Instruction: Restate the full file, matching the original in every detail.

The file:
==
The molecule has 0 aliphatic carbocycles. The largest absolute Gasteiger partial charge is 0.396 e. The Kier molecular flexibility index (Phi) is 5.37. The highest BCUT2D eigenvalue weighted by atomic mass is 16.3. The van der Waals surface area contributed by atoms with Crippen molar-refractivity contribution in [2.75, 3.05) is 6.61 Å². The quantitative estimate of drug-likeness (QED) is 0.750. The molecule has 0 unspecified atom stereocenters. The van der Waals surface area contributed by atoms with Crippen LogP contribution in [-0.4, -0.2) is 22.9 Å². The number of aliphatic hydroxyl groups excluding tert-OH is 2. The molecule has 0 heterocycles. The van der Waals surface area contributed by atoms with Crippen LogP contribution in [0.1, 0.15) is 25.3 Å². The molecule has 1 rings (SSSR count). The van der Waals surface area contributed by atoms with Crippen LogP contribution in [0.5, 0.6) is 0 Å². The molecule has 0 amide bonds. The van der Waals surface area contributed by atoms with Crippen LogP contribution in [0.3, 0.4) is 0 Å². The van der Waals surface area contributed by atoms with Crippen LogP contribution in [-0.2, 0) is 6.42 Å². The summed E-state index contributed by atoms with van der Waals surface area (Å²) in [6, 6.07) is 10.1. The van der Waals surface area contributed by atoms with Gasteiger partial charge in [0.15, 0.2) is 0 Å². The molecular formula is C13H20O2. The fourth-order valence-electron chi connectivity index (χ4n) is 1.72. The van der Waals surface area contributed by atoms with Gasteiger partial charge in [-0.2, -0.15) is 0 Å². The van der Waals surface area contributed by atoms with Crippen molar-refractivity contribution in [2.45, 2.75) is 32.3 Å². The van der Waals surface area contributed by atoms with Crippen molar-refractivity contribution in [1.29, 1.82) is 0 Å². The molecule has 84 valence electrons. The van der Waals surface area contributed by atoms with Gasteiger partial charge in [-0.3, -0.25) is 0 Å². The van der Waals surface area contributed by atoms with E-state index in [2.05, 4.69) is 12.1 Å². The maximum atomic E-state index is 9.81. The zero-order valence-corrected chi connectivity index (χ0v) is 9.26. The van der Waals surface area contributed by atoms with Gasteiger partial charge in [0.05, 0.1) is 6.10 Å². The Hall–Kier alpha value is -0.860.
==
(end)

The molecule has 0 aliphatic carbocycles. The largest absolute Gasteiger partial charge is 0.396 e. The Kier molecular flexibility index (Phi) is 5.37. The highest BCUT2D eigenvalue weighted by atomic mass is 16.3. The van der Waals surface area contributed by atoms with Crippen molar-refractivity contribution in [2.75, 3.05) is 6.61 Å². The quantitative estimate of drug-likeness (QED) is 0.750. The molecule has 0 unspecified atom stereocenters. The van der Waals surface area contributed by atoms with Crippen LogP contribution in [-0.4, -0.2) is 22.9 Å². The number of aliphatic hydroxyl groups excluding tert-OH is 2. The molecule has 0 heterocycles. The van der Waals surface area contributed by atoms with Crippen LogP contribution in [0.1, 0.15) is 25.3 Å². The molecule has 1 rings (SSSR count). The van der Waals surface area contributed by atoms with Crippen LogP contribution in [0.5, 0.6) is 0 Å². The molecule has 0 amide bonds. The van der Waals surface area contributed by atoms with Crippen LogP contribution in [0.3, 0.4) is 0 Å². The van der Waals surface area contributed by atoms with Crippen LogP contribution in [-0.2, 0) is 6.42 Å². The summed E-state index contributed by atoms with van der Waals surface area (Å²) in [6, 6.07) is 10.1. The van der Waals surface area contributed by atoms with Gasteiger partial charge in [0.15, 0.2) is 0 Å². The molecular formula is C13H20O2. The fourth-order valence-electron chi connectivity index (χ4n) is 1.72. The van der Waals surface area contributed by atoms with Gasteiger partial charge in [-0.2, -0.15) is 0 Å². The van der Waals surface area contributed by atoms with Crippen molar-refractivity contribution in [2.45, 2.75) is 32.3 Å². The van der Waals surface area contributed by atoms with Crippen molar-refractivity contribution in [1.29, 1.82) is 0 Å². The molecule has 84 valence electrons. The van der Waals surface area contributed by atoms with Gasteiger partial charge in [-0.3, -0.25) is 0 Å². The van der Waals surface area contributed by atoms with E-state index in [2.05, 4.69) is 12.1 Å². The maximum atomic E-state index is 9.81. The zero-order valence-corrected chi connectivity index (χ0v) is 9.26. The van der Waals surface area contributed by atoms with Gasteiger partial charge in [0.05, 0.1) is 6.10 Å². The Hall–Kier alpha value is -0.860.